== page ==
The Antlers, from Brooklyn, have come a long way in 2009. What started the year as a self-released album, Hospice, has since been picked up by Frenchkiss Records, and the Antlers have been treating audiences at major festivals throughout this great land with their songs.
They’ll add another festival notch to their belts tonight at Canopy Club, as they play Pygmalion for the first time. They’re scheduled at ninth on the 11-band bill, and scheduled to take the stage at 11:10 p.m., following Pomegranates and right before Autolux.
I reached the lead Antler, Peter Silberman, by email earlier this week.
Smile Politely: I read somewhere that your collection of solo material has been self-described as an “elegy for your planned disappearance.” Is there any truth to that, and if so can you expound on that?
Peter Silberman: I’m not sure how it came to be described as a “planned disappearance”. Maybe that was someone else’s idea, maybe it was me misspeaking awhile ago. Regardless, there was no plan. It was a regrettable accident, the result of the goings-on of what’s described in Hospice.
SP: The band’s first collaborative album, Hospice, tells the story of a man who loses someone close to him to cancer, and the grief associated with it. Where did the inspiration for Hospice come from?
PS: Hospice came from a block of time in my life I try not to return to. It’s not exactly autobiography, but it’s sort of close. The most dangerous thing to do with this record is attempting to figure out what’s true and what’s metaphor.
SP: Some of the most successful writers (songwriters and otherwise) seem to produce their best work in seclusion. You went into isolation for two years to write the songs that appear on the album. Did you do so out of writers block or simply to get away from outside influence/for focus? Can you explain the difficulty (or ease) of this decision and/or the emotional difficulties associated with isolation?
PS: The writing of this record didn’t happen during that seclusion time. That time is related, but not creatively. The record was made after the fact, after a whole mess of stupidity and dysfunction. Hospice was made while coming out of that, bringing people into what had been a private, destructive life. I’ve come to hate the word “isolation”.
SP: Was your isolation a direct cause of the, what some would consider, depressing tone (both musically and lyrically) of Hospice?
PS: Hospice is about Sylvia. I’m there, I’m taking notes, I’m the one remaining after all’s said and done, but the record’s about her. I don’t remember much of that time in my life, and frankly I don’t know that I want to. It all lives in the album now, and part of me wants to leave it all there.
SP: How did Michael [Lerner] and Darby [Cicci] come to join you to form the band?
PS: Actually we all met at a family reunion.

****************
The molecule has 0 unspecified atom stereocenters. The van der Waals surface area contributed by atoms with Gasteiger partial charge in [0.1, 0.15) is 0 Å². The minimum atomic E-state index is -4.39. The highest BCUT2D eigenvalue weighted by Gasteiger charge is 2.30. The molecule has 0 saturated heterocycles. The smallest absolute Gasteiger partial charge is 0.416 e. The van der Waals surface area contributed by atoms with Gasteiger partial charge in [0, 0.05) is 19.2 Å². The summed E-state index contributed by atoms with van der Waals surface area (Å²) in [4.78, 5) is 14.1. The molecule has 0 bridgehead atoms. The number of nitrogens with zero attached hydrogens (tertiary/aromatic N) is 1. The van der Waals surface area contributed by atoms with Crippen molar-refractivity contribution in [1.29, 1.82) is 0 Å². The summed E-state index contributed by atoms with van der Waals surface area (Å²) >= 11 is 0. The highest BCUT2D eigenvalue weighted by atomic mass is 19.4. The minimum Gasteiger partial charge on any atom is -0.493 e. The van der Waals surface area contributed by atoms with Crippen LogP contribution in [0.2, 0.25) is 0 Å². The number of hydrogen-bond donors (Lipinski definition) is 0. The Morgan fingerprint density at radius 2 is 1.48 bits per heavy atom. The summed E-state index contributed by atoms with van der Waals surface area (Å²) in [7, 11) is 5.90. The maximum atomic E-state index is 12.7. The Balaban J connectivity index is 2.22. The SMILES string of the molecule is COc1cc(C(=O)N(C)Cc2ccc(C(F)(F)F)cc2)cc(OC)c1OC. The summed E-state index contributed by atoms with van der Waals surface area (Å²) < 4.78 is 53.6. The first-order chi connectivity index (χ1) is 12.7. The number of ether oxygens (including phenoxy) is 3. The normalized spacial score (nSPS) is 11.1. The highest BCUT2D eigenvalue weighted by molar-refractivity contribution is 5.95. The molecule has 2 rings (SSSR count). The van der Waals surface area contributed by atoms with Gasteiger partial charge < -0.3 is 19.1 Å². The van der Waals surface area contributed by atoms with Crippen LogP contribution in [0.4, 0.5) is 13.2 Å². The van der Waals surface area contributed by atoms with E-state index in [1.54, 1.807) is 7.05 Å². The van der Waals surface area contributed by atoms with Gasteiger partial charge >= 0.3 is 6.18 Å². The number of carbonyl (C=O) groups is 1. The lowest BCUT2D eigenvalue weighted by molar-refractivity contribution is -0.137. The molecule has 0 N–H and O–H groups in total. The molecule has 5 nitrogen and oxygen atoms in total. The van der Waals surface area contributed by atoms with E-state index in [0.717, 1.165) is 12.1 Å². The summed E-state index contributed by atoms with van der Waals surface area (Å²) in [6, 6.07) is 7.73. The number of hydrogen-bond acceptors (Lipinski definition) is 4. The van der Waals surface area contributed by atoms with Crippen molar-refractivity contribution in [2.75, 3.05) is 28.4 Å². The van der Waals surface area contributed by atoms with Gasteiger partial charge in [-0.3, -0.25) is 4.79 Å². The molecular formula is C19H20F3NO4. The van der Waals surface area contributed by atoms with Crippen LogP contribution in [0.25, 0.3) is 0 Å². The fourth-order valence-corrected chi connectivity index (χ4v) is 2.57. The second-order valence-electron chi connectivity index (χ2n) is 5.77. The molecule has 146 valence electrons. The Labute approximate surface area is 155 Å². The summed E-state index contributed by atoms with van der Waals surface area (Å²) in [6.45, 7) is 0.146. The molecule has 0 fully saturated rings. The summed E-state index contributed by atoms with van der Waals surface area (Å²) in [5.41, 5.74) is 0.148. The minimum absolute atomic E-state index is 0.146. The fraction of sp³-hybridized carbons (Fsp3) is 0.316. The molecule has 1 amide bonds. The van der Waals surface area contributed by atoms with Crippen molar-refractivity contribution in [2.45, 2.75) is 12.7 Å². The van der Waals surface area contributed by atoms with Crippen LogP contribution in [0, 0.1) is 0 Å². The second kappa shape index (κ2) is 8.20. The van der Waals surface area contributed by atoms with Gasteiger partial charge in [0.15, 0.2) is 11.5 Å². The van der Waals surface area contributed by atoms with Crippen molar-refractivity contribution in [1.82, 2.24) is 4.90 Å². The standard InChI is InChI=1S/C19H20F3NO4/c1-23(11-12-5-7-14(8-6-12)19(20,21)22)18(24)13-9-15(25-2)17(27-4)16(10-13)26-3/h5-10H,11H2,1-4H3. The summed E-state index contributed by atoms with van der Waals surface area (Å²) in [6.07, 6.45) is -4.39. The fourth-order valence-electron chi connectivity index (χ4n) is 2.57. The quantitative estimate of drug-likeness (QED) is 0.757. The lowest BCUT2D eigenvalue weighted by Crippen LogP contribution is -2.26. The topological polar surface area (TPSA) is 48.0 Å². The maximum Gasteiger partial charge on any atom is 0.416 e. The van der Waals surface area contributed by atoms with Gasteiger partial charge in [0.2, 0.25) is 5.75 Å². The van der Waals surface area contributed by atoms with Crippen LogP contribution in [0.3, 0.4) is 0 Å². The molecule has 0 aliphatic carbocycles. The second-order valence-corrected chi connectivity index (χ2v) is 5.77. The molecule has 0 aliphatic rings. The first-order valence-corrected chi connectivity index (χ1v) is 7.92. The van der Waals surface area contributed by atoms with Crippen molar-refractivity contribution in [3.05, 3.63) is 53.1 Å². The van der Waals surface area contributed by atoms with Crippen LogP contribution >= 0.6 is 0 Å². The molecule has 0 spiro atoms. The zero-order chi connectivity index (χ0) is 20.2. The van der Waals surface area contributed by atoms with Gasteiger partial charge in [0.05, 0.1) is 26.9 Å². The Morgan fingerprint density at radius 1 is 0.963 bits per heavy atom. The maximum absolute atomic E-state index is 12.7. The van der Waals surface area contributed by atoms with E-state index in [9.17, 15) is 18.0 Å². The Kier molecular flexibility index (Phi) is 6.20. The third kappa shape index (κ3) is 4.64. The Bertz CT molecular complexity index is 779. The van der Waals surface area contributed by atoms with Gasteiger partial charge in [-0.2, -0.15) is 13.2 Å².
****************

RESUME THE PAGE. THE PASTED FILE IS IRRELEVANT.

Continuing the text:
SP: Are you currently working on new material? And is it a group effort or are you the only one involved in the music and songwriting?
PS: We’re talking about next things. It’s definitely going to be a group effort, all of us writing. I’m looking forward to us taking the time to actually sit down and work on it for awhile. It’s going to take some time, for sure. It’ll be different.
SP: Once Hospice was released, it seemed to take off very quickly, creating an overwhelming demand for the album. How have you dealt with this success over the past year or so?
PS: It hasn’t quite felt real yet. Things have been changing in a pretty major and exciting way. We feel pretty ecstatic about getting the chance to tour so much and improve as a band. I don’t think music is the kind of career you ever expect to work out, and I obviously can’t say for sure that it’ll work forever, but it feels like it’s moving in a very positive direction. I’m really thrilled people have latched on to Hospice the way they have. It’s really encouraging.
SP: A lot of your music is very layered and filled with durations of “ambient noise” and melancholic folk melodies. Are there any adjustments that have to be made when playing live shows?
PS: The live show is definitely different. It’s sort of a more expansive thing, a bit looser, bigger maybe. We enjoy it, and enjoy changing it. I think it’d be impossible to try and recreate the record, kind of pointless, and kind of tiresome. This way, we keep ourselves alert and thinking. We don’t really have the option of phoning it in.
SP: What kind of vibe do you think you guys give off at your shows? Do people leave feeling depressed and somber (which isn’t necessarily a bad thing) or is there a good energy amongst the crowd after your set?
PS: I think the shows are energetic, actually. They’re not upbeat throughout, but it’s dynamic and it changing in tempo and size. I’d hate for people to end their night feeling depressed. Nobody needs that.
SP: Do you (and/or the band) have any time to write while on tour, or is there a specific designated place and time where you like to do your writing?
PS: Writing is a hard thing to plan. You sort of just need to be prepared to take advantage of an idea when it comes to you. I think we’ve written bits and pieces of things while traveling, but haven’t had a ton of time to finish anything.
SP: You’ve played some shows and toured with bands like Passion Pit, The Mars Volta, and of Montreal. Is there any band in particular that you’ve really enjoyed touring with or simply watching their set at a show?
PS: We just met Passion Pit recently and they’ve been awesome to play with and spend time with. We’ve really loved our time with Frightened Rabbit and Au Revoir Simone too.
SP: What bands or artists have influenced your work?
PS: Back when Hospice was being made, it was a lot of post-rock and ambient things. Music like Dirty Three and Eluvium. Lately it’s been old soul music like The Marvelettes and electronic music. A lot of Four Tet.